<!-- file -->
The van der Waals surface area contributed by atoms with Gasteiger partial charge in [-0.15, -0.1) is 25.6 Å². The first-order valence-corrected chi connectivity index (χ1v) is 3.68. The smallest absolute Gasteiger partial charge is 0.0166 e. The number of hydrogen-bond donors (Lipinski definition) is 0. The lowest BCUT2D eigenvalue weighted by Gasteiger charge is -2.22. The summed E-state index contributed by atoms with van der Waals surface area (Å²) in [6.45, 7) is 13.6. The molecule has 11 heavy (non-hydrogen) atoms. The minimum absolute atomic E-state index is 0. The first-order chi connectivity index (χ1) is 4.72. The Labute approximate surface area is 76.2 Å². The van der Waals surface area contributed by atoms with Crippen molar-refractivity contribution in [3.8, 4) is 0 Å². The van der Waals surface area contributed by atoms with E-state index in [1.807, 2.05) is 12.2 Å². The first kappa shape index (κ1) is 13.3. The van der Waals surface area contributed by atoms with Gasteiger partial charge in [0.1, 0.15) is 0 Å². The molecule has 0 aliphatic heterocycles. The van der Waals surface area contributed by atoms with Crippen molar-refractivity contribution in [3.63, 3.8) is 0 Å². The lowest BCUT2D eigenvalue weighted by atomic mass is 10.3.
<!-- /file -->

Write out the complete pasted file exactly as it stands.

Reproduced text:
The van der Waals surface area contributed by atoms with Gasteiger partial charge in [-0.15, -0.1) is 25.6 Å². The first-order valence-corrected chi connectivity index (χ1v) is 3.68. The smallest absolute Gasteiger partial charge is 0.0166 e. The number of hydrogen-bond donors (Lipinski definition) is 0. The lowest BCUT2D eigenvalue weighted by Gasteiger charge is -2.22. The summed E-state index contributed by atoms with van der Waals surface area (Å²) in [6.45, 7) is 13.6. The molecule has 11 heavy (non-hydrogen) atoms. The minimum absolute atomic E-state index is 0. The first-order chi connectivity index (χ1) is 4.72. The Labute approximate surface area is 76.2 Å². The van der Waals surface area contributed by atoms with Crippen molar-refractivity contribution in [3.8, 4) is 0 Å². The van der Waals surface area contributed by atoms with E-state index in [1.807, 2.05) is 12.2 Å². The first kappa shape index (κ1) is 13.3. The van der Waals surface area contributed by atoms with Gasteiger partial charge in [0.1, 0.15) is 0 Å². The molecule has 0 aliphatic heterocycles. The van der Waals surface area contributed by atoms with Crippen molar-refractivity contribution in [3.63, 3.8) is 0 Å². The lowest BCUT2D eigenvalue weighted by atomic mass is 10.3.